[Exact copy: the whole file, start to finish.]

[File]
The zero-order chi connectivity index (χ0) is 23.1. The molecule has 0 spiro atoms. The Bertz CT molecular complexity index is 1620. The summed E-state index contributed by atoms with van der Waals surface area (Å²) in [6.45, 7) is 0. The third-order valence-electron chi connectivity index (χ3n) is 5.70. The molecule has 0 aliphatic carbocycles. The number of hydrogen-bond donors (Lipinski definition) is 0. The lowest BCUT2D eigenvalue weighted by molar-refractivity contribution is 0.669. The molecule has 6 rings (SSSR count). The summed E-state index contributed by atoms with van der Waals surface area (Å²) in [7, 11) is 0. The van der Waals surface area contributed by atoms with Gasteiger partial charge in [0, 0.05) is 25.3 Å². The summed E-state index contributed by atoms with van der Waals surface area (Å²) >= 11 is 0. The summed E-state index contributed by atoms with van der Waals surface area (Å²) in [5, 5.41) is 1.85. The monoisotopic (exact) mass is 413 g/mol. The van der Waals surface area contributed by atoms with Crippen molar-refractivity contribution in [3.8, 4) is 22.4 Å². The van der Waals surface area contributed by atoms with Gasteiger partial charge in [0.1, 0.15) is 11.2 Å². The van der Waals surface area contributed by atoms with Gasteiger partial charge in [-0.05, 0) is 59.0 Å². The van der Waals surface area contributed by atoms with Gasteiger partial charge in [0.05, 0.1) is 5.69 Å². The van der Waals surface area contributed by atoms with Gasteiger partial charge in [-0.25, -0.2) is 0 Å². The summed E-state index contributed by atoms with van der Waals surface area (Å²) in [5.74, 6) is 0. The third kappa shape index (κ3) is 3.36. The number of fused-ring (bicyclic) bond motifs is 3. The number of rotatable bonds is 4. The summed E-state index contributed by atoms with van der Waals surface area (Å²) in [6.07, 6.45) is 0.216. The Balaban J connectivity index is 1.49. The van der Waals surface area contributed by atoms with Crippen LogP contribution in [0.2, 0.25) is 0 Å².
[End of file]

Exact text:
The zero-order chi connectivity index (χ0) is 23.1. The molecule has 0 spiro atoms. The Bertz CT molecular complexity index is 1620. The summed E-state index contributed by atoms with van der Waals surface area (Å²) in [6.45, 7) is 0. The third-order valence-electron chi connectivity index (χ3n) is 5.70. The molecule has 0 aliphatic carbocycles. The number of hydrogen-bond donors (Lipinski definition) is 0. The lowest BCUT2D eigenvalue weighted by molar-refractivity contribution is 0.669. The molecule has 6 rings (SSSR count). The summed E-state index contributed by atoms with van der Waals surface area (Å²) in [7, 11) is 0. The van der Waals surface area contributed by atoms with Gasteiger partial charge in [0, 0.05) is 25.3 Å². The summed E-state index contributed by atoms with van der Waals surface area (Å²) >= 11 is 0. The summed E-state index contributed by atoms with van der Waals surface area (Å²) in [5, 5.41) is 1.85. The monoisotopic (exact) mass is 413 g/mol. The van der Waals surface area contributed by atoms with Crippen molar-refractivity contribution in [3.8, 4) is 22.4 Å². The van der Waals surface area contributed by atoms with Gasteiger partial charge in [0.1, 0.15) is 11.2 Å². The van der Waals surface area contributed by atoms with Gasteiger partial charge in [-0.05, 0) is 59.0 Å². The van der Waals surface area contributed by atoms with Gasteiger partial charge in [0.05, 0.1) is 5.69 Å². The van der Waals surface area contributed by atoms with Gasteiger partial charge in [-0.25, -0.2) is 0 Å². The summed E-state index contributed by atoms with van der Waals surface area (Å²) in [5.74, 6) is 0. The third kappa shape index (κ3) is 3.36. The number of fused-ring (bicyclic) bond motifs is 3. The number of rotatable bonds is 4. The summed E-state index contributed by atoms with van der Waals surface area (Å²) in [6.07, 6.45) is 0.216. The Balaban J connectivity index is 1.49. The van der Waals surface area contributed by atoms with Crippen LogP contribution in [0.2, 0.25) is 0 Å².